Ehlers-Danlos Syndrome Awareness Month Proclaimed by Mayor in Brantford, Ontario
Many groups in the US and Canada are promoting EDS Awareness in their local communities during the month of May.
Mayor Chris Friel, centre, with Brodie Willson, 3, proclaimed May as EDS Awareness Month, surrounded by EDS sufferers Paul Willson holding Peyton Willson, 2; Darlene Shafer; Melanie Crawford and her son Eli, 3; Caroline Smith and Willow June.
By SUSAN GAMBLE.
“In 2012 when local hearts were captured by the story of Erika Crawford, her rare medical condition and her fight to get a potentially life-saving surgery in the U.S., no one had a clue how many other locals were dealing with the same issue.
Ehlers-Danlos Syndrome, or EDS, is a rare, particularly difficult-to-diagnose genetic disorder with no routine screening test and no cure. But this week eight people with EDS, who had never met together before, gathered to help proclaim the city’s first Ehlers-Danlos Awareness Month.
“We didn’t know how many of us there were in town,” says Darlene Shafer, 44.
Shafer was finally diagnosed with EDS when she was 12, after her own doctor thought she was simply clumsy.
“I dislocated things and tore ligaments. I’d fall in a hole that wasn’t even there and my parents kept telling the doctor, ‘There’s something wrong with this child!'” Shafer says.
Most doctors have never seen a case of EDS and it wasn’t until she saw a specialist in Hamilton that Shafer got her diagnosis.
Since EDS is a disorder with six categories and a wide variety of symptoms, those with it rarely look just like another sufferer.
EDS sucks the collagen from the body, leaving people susceptible to loose joints, stretchy skin and spinal problems.
In the well-known case of Erika Crawford, the teen and her family pursued a cutting-edge surgery technique in the U.S. where one of her ribs was removed and shaped to help hold up her skull. The community raised about $100,000 to help pay for the surgery and trips after the family was denied OHIP coverage.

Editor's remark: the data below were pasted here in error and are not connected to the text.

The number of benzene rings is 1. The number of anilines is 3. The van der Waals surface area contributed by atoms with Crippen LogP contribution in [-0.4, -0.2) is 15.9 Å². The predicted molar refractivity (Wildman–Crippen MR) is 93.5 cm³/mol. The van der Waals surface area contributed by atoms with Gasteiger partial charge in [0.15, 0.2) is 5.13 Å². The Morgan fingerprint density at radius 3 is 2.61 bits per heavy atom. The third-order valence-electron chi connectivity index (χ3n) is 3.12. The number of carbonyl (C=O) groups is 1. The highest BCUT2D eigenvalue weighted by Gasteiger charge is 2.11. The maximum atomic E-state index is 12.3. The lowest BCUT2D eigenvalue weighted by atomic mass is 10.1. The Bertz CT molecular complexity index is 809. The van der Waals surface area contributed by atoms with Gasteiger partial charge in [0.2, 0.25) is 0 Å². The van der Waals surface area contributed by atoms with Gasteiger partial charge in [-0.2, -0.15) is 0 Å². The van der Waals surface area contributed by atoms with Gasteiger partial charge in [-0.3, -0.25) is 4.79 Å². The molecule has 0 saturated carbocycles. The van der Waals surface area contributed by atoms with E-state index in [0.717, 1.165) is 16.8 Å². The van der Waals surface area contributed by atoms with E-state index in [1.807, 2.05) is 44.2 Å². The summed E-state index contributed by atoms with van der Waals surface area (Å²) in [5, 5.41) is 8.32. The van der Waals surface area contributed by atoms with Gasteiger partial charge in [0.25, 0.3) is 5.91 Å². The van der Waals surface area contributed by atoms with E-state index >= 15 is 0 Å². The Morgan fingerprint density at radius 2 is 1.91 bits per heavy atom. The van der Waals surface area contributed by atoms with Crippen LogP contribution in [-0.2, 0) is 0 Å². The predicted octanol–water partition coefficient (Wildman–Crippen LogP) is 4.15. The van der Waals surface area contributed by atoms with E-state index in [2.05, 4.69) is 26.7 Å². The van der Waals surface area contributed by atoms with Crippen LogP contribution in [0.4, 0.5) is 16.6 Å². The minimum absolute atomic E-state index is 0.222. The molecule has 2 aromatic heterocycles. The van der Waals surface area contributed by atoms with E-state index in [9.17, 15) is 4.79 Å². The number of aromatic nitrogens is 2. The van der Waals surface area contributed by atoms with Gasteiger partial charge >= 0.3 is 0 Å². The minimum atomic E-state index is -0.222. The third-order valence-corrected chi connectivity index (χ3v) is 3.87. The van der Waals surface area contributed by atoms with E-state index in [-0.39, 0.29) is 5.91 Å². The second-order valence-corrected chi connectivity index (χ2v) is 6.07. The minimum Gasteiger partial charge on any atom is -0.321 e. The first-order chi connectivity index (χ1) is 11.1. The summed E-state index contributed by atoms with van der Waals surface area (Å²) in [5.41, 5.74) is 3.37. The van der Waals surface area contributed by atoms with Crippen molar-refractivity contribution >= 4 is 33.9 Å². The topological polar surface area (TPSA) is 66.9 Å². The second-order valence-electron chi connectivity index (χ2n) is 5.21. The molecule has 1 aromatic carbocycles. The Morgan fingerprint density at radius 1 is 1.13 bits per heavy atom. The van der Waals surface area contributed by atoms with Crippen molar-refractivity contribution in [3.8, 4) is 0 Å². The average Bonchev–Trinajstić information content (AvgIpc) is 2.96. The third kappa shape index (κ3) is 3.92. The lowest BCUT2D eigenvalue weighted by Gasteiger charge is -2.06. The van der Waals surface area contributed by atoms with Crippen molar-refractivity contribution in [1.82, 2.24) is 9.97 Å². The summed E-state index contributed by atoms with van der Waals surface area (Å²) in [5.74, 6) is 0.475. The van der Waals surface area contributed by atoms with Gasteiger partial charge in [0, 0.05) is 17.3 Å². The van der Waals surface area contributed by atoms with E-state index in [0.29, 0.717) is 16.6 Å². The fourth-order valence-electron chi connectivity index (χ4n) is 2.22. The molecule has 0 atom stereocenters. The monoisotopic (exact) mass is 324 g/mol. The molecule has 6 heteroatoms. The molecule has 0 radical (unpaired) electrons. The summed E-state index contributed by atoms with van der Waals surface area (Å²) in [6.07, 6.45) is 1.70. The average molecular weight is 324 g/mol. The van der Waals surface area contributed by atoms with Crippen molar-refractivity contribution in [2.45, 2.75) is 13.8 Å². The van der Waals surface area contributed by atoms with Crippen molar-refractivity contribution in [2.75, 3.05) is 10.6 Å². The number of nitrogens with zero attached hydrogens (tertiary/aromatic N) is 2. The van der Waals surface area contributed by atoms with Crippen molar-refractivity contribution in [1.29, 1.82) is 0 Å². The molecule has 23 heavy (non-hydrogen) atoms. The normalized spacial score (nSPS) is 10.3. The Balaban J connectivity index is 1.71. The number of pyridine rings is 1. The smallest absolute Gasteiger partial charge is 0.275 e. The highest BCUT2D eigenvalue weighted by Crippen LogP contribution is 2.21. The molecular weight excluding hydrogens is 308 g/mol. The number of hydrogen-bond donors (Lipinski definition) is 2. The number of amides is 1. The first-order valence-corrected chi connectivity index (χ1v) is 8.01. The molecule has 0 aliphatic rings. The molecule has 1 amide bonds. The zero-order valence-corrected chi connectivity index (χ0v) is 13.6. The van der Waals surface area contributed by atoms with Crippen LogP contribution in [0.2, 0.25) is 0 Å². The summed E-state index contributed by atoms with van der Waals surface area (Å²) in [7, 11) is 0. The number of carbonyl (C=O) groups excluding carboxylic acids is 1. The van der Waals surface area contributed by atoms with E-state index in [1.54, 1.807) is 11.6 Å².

The locals who met with Shafer at city hall for the awareness event — Paul Willson and his children Peyton, 2, and Brodie, 3; Melanie Crawford and her son Eli, 3; Caroline Smith; and Willow June — connected through EDS Ontario or EDS Canada websites and communicated online.
“We’re talking about starting our own group here in town,” Shafer said. She believes there are another half dozen EDS sufferers in the area.
“Every one of us is different. Some have seizures or mitrovalve prolapse or tethered cord syndrome. Some of us plateau off and some don’t. We don’t fit neatly into a box.”
Shafer and others sometimes refer to themselves as zebras since doctors are instructed with an old adage, “If you hear the sound of hooves, think of horses, not zebras.”
“We’re the exception to the rule. We’re zebras!”
Having an EDS Awareness month proclaimed by the city will help bring more attention to the problem and acquaint more in the medical profession with the syndrome, Shafer said.
“We want doctors to understand what they might be looking at because, unless you’re in a large city like Toronto, most doctors just don’t know. The more awareness we can raise, the better it is for the whole EDS community.”
There’s no cure for EDS but a proper and early diagnosis can help patients through proper monitoring and potentially life-saving emergency medical plans.”
For more information on EDS, go to www.ehlers-danlossyndromecanada.org.
We need to promote EDS Awareness activities all year long, so that more people hear about this Rare Disease.
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